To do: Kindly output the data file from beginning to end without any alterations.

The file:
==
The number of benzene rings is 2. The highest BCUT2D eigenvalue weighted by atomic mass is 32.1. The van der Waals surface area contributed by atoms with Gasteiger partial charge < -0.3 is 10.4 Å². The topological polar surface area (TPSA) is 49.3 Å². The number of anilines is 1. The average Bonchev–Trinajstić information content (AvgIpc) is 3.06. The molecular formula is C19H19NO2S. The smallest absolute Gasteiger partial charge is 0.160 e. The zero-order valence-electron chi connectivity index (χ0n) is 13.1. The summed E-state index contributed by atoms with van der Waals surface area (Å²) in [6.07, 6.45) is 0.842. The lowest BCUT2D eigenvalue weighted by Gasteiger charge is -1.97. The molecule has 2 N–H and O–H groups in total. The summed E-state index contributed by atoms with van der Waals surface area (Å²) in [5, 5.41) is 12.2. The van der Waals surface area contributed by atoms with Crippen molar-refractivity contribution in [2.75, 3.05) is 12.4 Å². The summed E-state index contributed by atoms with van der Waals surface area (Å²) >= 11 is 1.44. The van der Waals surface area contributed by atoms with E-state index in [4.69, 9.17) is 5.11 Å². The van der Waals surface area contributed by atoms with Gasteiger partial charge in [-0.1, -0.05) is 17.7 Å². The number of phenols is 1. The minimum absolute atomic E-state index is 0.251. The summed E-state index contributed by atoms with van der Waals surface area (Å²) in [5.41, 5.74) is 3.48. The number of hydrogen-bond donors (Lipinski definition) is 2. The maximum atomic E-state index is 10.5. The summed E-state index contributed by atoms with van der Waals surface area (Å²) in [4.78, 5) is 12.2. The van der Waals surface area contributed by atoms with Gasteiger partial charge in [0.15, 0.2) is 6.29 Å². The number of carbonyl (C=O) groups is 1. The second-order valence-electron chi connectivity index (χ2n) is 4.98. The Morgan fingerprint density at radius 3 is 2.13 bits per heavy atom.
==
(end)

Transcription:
The number of benzene rings is 2. The highest BCUT2D eigenvalue weighted by atomic mass is 32.1. The van der Waals surface area contributed by atoms with Gasteiger partial charge < -0.3 is 10.4 Å². The topological polar surface area (TPSA) is 49.3 Å². The number of anilines is 1. The average Bonchev–Trinajstić information content (AvgIpc) is 3.06. The molecular formula is C19H19NO2S. The smallest absolute Gasteiger partial charge is 0.160 e. The zero-order valence-electron chi connectivity index (χ0n) is 13.1. The summed E-state index contributed by atoms with van der Waals surface area (Å²) in [6.07, 6.45) is 0.842. The lowest BCUT2D eigenvalue weighted by Gasteiger charge is -1.97. The molecule has 2 N–H and O–H groups in total. The summed E-state index contributed by atoms with van der Waals surface area (Å²) in [5, 5.41) is 12.2. The van der Waals surface area contributed by atoms with Crippen molar-refractivity contribution in [2.75, 3.05) is 12.4 Å². The summed E-state index contributed by atoms with van der Waals surface area (Å²) >= 11 is 1.44. The van der Waals surface area contributed by atoms with E-state index in [4.69, 9.17) is 5.11 Å². The van der Waals surface area contributed by atoms with Gasteiger partial charge in [-0.1, -0.05) is 17.7 Å². The number of phenols is 1. The minimum absolute atomic E-state index is 0.251. The summed E-state index contributed by atoms with van der Waals surface area (Å²) in [5.41, 5.74) is 3.48. The number of hydrogen-bond donors (Lipinski definition) is 2. The maximum atomic E-state index is 10.5. The summed E-state index contributed by atoms with van der Waals surface area (Å²) in [4.78, 5) is 12.2. The van der Waals surface area contributed by atoms with Gasteiger partial charge in [0.15, 0.2) is 6.29 Å². The number of carbonyl (C=O) groups is 1. The second-order valence-electron chi connectivity index (χ2n) is 4.98. The Morgan fingerprint density at radius 3 is 2.13 bits per heavy atom.